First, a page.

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Small Food Producer Feels Wrath of a Big Brand

Beware the wrath of big brands and their lawyers. What happens when a start-up gets hit for trademark infringement by a big corporation?

When a curtly worded letter arrived accusing Bethany Eaton’s Nush Foods of trademark infringement, something did not add up. It came from the lawyers Baker McKenzie representing Nosh Beverages — a maker of healthy smoothies that boasted a single-page website and a Twitter account that had not been updated for weeks. How could such a tiny company afford to hire the world’s second-largest law firm?

After some digging, Eaton discovered that Nosh’s owner, Life Health Foods UK (LHFUK), had strong links to Sanitarium Health & Wellbeing, a large Australian corporation. Sanitarium is owned by the Seventh-day Adventist Church, a Protestant denomination with more than 20m members.

Eaton, 39, could not believe it: “When I found out, I was scared. At first, I thought there is no way we can fight this.”
Trademark law is increasingly being used as a tool to attempt to crush small businesses. A string of recent cases involving multinationals such as the energy drinks maker Monster Beverage and beer maker BrewDog show the willingness of large corporations to threaten much smaller ones with legal action.

For Eaton, the legal letter was a bolt from the blue. She founded Nush with her husband, Paul, last year. Both served in the Metropolitan Police before pouring £150,000 of savings into the start-up, which makes dairy-free yoghurts that are sold in Waitrose and Sainsbury’s. They had registered trademarks in Britain and the EU. That didn’t wash with Baker McKenzie, which demanded that Nush change its name within six months — or face the consequences. The law firm declined to comment.

The link between Nosh and the Seventh-day Adventists is disputed by Sanitarium, which said it has no shareholding in Nosh’s owner LHFUK. A senior source at LHFUK said trademark disputes were common between two small businesses. However, Sanitarium lists LHFUK as an entity operated by the church on its website. Two senior Sanitarium executives are listed as active board members in LHFUK at Companies House.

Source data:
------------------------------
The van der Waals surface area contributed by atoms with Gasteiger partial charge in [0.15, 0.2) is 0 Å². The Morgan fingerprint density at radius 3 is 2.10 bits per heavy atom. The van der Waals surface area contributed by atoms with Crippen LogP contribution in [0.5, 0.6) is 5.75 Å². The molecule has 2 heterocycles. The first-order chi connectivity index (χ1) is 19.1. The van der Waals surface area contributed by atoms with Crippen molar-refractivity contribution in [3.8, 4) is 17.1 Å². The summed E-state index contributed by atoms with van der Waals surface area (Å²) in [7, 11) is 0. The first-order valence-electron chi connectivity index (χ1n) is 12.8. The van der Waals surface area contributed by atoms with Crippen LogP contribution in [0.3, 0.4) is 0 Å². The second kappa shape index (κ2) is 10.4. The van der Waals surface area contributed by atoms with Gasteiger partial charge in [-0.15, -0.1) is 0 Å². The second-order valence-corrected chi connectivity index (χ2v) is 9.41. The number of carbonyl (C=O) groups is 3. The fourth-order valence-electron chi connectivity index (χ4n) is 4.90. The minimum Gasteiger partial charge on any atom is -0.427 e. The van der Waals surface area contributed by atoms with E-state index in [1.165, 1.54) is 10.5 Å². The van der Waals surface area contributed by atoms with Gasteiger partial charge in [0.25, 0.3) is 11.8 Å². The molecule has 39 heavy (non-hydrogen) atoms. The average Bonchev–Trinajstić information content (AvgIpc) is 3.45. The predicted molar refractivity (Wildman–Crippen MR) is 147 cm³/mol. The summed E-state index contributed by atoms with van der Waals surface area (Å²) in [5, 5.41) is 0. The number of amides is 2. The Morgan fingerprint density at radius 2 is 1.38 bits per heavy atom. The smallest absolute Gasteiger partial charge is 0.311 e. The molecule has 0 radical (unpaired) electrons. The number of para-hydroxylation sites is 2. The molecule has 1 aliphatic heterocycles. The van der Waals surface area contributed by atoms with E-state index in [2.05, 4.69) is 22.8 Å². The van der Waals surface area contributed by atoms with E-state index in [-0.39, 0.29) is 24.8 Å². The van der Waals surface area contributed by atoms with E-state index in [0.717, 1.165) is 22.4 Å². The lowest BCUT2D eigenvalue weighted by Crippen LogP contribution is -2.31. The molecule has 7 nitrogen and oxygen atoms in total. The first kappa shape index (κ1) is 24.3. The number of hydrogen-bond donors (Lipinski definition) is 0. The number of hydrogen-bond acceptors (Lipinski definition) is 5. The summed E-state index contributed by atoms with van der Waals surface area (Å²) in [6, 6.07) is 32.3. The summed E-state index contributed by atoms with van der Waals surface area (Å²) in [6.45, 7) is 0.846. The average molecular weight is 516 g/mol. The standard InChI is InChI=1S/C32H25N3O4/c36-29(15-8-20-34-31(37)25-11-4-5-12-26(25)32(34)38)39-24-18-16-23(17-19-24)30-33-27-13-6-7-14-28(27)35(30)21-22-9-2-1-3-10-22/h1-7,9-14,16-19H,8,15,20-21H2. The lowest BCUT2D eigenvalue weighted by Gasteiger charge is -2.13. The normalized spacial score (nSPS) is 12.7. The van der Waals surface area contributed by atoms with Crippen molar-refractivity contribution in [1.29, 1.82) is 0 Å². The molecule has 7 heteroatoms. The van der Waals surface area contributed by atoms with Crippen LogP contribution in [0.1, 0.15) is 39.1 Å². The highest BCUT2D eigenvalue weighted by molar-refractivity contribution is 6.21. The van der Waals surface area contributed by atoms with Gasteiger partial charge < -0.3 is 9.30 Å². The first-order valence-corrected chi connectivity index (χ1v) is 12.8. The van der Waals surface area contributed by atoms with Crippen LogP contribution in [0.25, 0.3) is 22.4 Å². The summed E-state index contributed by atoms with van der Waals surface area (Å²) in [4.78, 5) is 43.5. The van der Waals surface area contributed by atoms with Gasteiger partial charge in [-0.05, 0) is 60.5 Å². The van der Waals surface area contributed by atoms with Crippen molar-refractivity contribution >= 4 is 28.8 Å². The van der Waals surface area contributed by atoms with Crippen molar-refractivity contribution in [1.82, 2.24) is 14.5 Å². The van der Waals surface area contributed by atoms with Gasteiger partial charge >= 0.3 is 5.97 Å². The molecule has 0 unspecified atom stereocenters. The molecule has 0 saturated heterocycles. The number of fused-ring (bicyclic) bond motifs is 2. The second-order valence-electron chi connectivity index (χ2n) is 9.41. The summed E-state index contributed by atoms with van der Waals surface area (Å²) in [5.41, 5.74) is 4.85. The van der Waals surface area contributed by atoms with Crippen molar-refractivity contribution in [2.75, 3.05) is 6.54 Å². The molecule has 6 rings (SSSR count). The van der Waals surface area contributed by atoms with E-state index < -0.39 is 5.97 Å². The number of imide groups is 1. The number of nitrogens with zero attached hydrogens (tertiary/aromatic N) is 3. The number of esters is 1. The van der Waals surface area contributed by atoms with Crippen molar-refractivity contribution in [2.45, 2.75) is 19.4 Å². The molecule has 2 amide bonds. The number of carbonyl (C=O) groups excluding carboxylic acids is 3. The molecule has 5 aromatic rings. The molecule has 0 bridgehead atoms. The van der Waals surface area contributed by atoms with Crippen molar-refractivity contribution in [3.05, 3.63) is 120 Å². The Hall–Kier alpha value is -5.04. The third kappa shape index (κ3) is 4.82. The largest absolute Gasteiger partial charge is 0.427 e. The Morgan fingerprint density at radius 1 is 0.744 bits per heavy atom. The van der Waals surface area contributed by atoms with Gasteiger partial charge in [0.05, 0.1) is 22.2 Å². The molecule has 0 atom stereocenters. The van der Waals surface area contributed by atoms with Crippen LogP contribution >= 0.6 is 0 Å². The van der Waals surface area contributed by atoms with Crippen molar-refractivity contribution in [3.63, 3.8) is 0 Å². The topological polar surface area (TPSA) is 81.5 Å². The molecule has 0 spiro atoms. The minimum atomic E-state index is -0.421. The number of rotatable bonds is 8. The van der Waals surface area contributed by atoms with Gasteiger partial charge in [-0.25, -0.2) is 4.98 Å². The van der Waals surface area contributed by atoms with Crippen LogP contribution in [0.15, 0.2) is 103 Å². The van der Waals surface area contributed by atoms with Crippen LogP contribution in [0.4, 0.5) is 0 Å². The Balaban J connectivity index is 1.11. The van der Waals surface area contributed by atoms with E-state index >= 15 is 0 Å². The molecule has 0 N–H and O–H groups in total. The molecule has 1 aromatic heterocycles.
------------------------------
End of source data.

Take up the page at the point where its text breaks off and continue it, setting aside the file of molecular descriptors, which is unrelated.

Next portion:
According to its website, Sanitarium is operated by the church as “part of its vision to improve the health and well–being of communities”. It uses any profits, which are not taxed because it has charitable status, to support efforts to improve health.
Sanitarium has form for trademark disputes. Earlier this year, customs officers in New Zealand impounded hundreds of boxes of Weetabix destined for a small shop selling British goods in Christchurch. Sanitarium, it emerged, had complained that the brand could be confused with its own Weet-Bix product. Its actions caused uproar among expat Brits.

The attempt to block Nush is the latest in a long line of trademark disputes that appear to pit David against Goliath. Berkshire drinks business Thirsty Beasts, set up by an Iraq war veteran, was last month threatened by lawyers representing the US giant Monster Beverage, which objected to the use of the word “beast”. And earlier this year, the Scottish craft beer company BrewDog threatened legal action against a Leeds pub with the word “punk” in its name. BrewDog, whose best-selling brand is Punk IPA, eventually backed down.

UK intellectual property law “makes it very hard for big business to act like bullies”, said Kate O’Rourke, president of the UK Chartered Institute of Trade Mark Attorneys. Big companies are by no means in the wrong in all cases and problems can easily be avoided. Many small business owners fail to trademark their brands, or do not carry out sufficient research before choosing a name.

O’Rourke recommends seeking specialist help, and it does not have to cost anything: some trademark attorneys offer an initial 30 minutes of free advice.

But it may also be worth fighting back. After considering Nush’s position, Eaton has instructed her lawyers to resist the demands. “They want to bulldoze in and act like bullies,” she said. “And I’m not having it.”

Source: www.thetimes.co.uk - 5 November 2017